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This is to be done in C++ or C.... I know we can read the MP3s' meta data, but that information can be changed by anyone, can't it? So is there a way to analyze a file's contents and compare it against another file and determine if it is in fact the same song?

edit Lots of interesting things coming out that I hadn't thought of. Not at all a good idea to attempt this.

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You might find codinghorror.com/blog/2010/09/youtube-vs-fair-use.html to be of interest when contemplating these issues. –  Brian Dec 20 '10 at 15:22

6 Answers 6

up vote 13 down vote accepted

It's possible, but very hard.

Even the same original recording may well be encoded differently by different MP3 encoders or the same encoder with different settings... leading to different results when the MP3 is then decoded. You'd need to work out an aural model to "understand" how big the differences are, and make a judgement.

Then there's the matter of different recordings. If I sing "Once in Royal David's City" and Aled Jones sings it, are those the same song? What if there are two different versions of a song where one has slightly modified lyrics? The key could be different, it could be in a different vocal range - all kinds of things.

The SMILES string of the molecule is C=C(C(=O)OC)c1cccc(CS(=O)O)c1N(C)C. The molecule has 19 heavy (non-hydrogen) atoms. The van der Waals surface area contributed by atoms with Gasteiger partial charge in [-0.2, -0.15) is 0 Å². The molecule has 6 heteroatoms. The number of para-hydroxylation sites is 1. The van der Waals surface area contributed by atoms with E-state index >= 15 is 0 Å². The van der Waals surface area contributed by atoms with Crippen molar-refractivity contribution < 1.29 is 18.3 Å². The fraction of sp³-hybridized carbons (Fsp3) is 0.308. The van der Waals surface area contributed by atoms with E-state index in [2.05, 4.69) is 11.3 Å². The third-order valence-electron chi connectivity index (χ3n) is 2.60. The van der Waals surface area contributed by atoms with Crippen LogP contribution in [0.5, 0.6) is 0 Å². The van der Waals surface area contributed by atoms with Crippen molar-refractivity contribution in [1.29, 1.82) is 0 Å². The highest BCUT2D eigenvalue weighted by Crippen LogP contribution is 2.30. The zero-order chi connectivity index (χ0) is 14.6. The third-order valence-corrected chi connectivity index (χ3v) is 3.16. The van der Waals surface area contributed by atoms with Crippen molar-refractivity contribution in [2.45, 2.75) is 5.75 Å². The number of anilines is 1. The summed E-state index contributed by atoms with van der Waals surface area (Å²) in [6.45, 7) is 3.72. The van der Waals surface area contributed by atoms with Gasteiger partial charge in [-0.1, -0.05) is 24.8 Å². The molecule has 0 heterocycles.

How different can two songs be but still count as "the same song"? Once you've decided that, then there's the small matter of implementing it ;)

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+1 for "very hard" (it's quite possibly an extant research problem, at least in the general case) –  Stuart Golodetz Dec 19 '10 at 12:58
I'd buy "Tony the Pony Sings Christmas Favourites!" –  Steve Jessop Dec 19 '10 at 13:09

If I really had to do this, my first attempt would be to take a Fourier transform of both songs and compare the histograms. You can use FFTW (http://www.fftw.org/) to take the Fourier transform, and then compare the histograms by summing the squares of the differences at each frequency. If the resultant sum is greater than some threshold (which you must determine by experimentation) then the songs are deemed to be different, otherwise they are the same.

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@user547703: This sounds like a promising starting point, but it won't handle the general case -- for example, what if the two recordings are sung in a different key, or at a different tempo? –  Stuart Golodetz Dec 19 '10 at 13:17
+1 for the brute force and quite simple but not so detailed: "Use Fourier" approach :) –  rubenvb Dec 19 '10 at 13:18
@Stuart: Might we assume that @robinsonc494 meant "same song" in the iTunes sense of the phrase, meaning same recording? –  Clifford Dec 19 '10 at 13:38